Title Reviewed:
A History of Industrial Power in the United States, 1780–1930. Volume II, Steam Power

Author Reviewed:
Louis C. Hunter

William H. Mulligan, Jr.


Indiana Magazine of History, Volume 83, Issue 1, pp 84-85

Article Type:
Book Review

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A History of Industrial Power in the United States, 1780–1930. Volume II, Steam Power. By Louis C. Hunter. (Charlottesville: University Press of Virginia, for the Hagley Museum and Library, 1985. Pp. xxii, 732. Notes, figures, illustrations, tables, maps, graphs, appendixes, index. $50.00.)

The death of Louis C. Hunter brought his projected trilogy on the history of industrial power in the United States to premature end with this, the second volume. The first volume, Water Power (1979), was widely hailed as the master work of a mature scholar. Similar words can, and doubtless will, be applied to the volume under review here.

Hunter's scholarly cachet, exhaustive research in a wide variety of primary sources imaginatively synthesized with a dazzling range of secondary sources, is evident here. Steam Power is the culmination of a lifetime of research and reflection; together with Water Power it will form a lasting monument to the achievement of a great scholar.

The breadth of Hunter's topic poses tremendous problems not only for research but for presentation as well. The development and maturation of steam power in a variety of industries over a century and a half involves many individuals, several types of engines, and a multitude of technical problems. Hunter chose a thematic approach with ten chapters each dealing with a specific topic. Given the complexity of the subject, this is a logical and appropriate solution. While the first chapter, "The Beginning of Steam Power in the United States," serves reasonably well as an introduction to the book, there is no attempt to pull the various subjects discussed together in a synthetic conclusion. Such an essay would have been very useful, given the richness of Hunter's research. Similarly, some explicit linkage of this volume with that on water power and the projected third on electrical power would have been desirable. These essays, of course, may have been planned since for all the richness of the scholarship displayed in the two volumes they are only part of the work he projected. The separate chapters are excellent, richly embroidered essays by a mature scholar reflecting the insights of a lifetime.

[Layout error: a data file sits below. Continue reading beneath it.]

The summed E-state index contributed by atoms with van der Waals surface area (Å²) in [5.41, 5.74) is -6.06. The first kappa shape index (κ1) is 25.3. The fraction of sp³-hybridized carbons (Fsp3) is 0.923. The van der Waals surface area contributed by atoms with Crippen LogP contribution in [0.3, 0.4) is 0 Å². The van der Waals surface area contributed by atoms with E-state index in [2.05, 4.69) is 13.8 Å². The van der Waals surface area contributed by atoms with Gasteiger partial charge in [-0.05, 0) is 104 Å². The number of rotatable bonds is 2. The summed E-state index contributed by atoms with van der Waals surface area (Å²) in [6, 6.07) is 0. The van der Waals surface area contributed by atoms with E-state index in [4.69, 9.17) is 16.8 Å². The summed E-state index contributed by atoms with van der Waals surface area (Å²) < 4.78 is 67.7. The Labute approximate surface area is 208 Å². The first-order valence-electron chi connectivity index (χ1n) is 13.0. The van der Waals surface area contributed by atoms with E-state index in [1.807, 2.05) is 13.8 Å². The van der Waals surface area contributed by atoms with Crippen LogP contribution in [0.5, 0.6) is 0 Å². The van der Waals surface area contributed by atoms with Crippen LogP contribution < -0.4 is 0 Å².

Praise is due to the University Press of Virginia and the Eleutherian Mills-Hagley Foundation for publishing the book in such a magnificent form. The history of technology requires illustration, and this volume is amply illustrated with period engravings that complement the text beautifully and add to the book's power. Both organizations deserve thanks for a job well done. Their care and commitment to publish this work in its present form has given readers a great scholarly work that is also a beautiful book.

William H. Mulligan, Jr. Clarke Historical Library, Central Michigan University, Mount Pleasant

Published by the Indiana University Department of History.